Last week, the Department of Homeland Security (DHS) published a series of regulations regarding screening air and sea passengers, including the controversial Secure Flight program. The program, which was put into law by a final rule, gives the Transportation Security Administration completely take over screening airline passengers for names on government watch lists.
“Under [this] program, TSA would receive passenger and certain non-traveler information from aircraft operators, conduct watch-list matching, and transmit watch-list matching results back to aircraft operators,” said a DHS representative.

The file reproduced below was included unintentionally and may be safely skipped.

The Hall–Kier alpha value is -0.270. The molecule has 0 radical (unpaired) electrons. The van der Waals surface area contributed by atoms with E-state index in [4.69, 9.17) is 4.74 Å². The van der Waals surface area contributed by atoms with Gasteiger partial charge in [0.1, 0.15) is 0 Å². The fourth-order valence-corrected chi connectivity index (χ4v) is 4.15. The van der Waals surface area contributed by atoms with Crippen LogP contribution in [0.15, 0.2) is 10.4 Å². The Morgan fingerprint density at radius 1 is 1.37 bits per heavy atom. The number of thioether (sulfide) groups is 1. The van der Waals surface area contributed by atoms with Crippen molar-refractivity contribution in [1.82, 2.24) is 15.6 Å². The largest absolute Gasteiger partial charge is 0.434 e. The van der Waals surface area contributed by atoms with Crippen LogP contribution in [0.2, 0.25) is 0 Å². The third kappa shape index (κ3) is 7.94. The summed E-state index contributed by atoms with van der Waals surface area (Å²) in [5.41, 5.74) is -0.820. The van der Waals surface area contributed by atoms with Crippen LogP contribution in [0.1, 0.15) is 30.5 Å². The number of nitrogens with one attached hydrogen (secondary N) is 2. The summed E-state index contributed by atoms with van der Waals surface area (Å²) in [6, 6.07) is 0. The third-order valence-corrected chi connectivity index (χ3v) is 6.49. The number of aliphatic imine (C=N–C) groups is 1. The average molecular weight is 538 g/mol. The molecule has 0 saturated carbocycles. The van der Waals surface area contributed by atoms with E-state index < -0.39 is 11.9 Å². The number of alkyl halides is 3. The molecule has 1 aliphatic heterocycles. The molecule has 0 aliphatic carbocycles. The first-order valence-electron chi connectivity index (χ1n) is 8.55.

Additional notices were published, including a system of records for the advanced passenger-information system and a final rule giving air and sea vessel operators information on where to submit electronic information on their passengers.
According to the Council of Graduate Schools, the number of foreign students who were sent admissions offers from U.S. graduate schools rose this year by eight percent, good news for the U.S. education system that saw a massive drop in international student populations in 2004. This year’s gain, coupled with last year’s twelve percent increase, will greatly contribute to the recovery from the hit U.S. institutions took when the admissions numbers dropped in 2004.